Screenwriter David Ayer has admitted his 2000 film U-571 distorted history and that he would not do it again.
British sailors captured the Enigma machine from a Nazi submarine
Ayer told BBC Radio 4's The Film Programme that he "did not feel good" about suggesting Americans captured the Enigma code rather than the British.
"It was a distortion... a mercenary decision to create this parallel history in order to drive the movie for an American audience," he said.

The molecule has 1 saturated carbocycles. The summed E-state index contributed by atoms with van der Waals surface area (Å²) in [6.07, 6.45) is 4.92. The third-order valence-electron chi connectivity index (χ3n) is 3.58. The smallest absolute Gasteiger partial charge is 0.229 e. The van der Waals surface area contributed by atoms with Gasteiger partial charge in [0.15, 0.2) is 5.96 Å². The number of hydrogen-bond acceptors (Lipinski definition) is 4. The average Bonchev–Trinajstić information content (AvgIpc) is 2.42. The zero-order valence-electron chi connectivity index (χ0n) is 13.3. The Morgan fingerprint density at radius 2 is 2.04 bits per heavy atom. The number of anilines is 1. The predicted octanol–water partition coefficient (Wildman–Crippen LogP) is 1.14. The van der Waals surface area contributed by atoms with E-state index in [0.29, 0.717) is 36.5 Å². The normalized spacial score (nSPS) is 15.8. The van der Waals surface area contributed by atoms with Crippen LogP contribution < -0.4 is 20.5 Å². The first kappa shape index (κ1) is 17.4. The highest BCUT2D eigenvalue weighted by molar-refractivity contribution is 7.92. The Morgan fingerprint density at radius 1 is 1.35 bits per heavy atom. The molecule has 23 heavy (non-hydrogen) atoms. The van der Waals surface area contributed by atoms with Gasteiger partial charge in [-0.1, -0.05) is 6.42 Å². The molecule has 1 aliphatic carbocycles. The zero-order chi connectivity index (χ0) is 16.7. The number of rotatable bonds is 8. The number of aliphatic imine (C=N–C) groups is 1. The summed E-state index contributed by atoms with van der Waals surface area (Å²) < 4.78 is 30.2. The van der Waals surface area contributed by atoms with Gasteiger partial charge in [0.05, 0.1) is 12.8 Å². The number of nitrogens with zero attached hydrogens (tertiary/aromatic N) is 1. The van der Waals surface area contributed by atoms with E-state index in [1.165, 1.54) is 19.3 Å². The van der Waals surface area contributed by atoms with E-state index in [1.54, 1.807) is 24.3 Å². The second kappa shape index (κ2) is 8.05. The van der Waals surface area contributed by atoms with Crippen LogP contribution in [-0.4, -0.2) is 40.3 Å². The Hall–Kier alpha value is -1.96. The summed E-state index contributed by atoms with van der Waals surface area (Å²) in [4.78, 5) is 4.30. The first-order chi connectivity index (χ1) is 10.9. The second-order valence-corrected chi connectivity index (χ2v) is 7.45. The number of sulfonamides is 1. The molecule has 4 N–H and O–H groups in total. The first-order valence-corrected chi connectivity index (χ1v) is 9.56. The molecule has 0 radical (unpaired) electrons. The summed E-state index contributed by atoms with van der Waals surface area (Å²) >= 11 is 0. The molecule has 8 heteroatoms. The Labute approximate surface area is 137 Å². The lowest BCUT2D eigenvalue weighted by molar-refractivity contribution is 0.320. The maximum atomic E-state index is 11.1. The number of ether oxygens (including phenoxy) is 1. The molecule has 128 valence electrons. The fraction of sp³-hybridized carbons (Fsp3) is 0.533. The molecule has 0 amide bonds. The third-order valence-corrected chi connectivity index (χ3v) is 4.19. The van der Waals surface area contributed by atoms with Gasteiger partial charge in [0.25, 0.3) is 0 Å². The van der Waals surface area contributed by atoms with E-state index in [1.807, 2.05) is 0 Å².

At the time, Tony Blair said the film was an "affront" to British sailors.
US screenwriter Ayer revealed his grandparents were involved in World War Two.
"Both my grandparents were officers in World War Two, and I would be personally offended if somebody distorted their achievements," he told presenter Chris Tookey.
"I met with the Royal Navy officer who actually went down into the U-boat and recovered the Enigma machine in 1941.
"He seemed OK with it, he was a great guy, but I understand how important that event is to the UK, and I won't do it again," he added.
Ayer's latest film, crime drama Harsh Times, which he has written and directed, is released on Friday.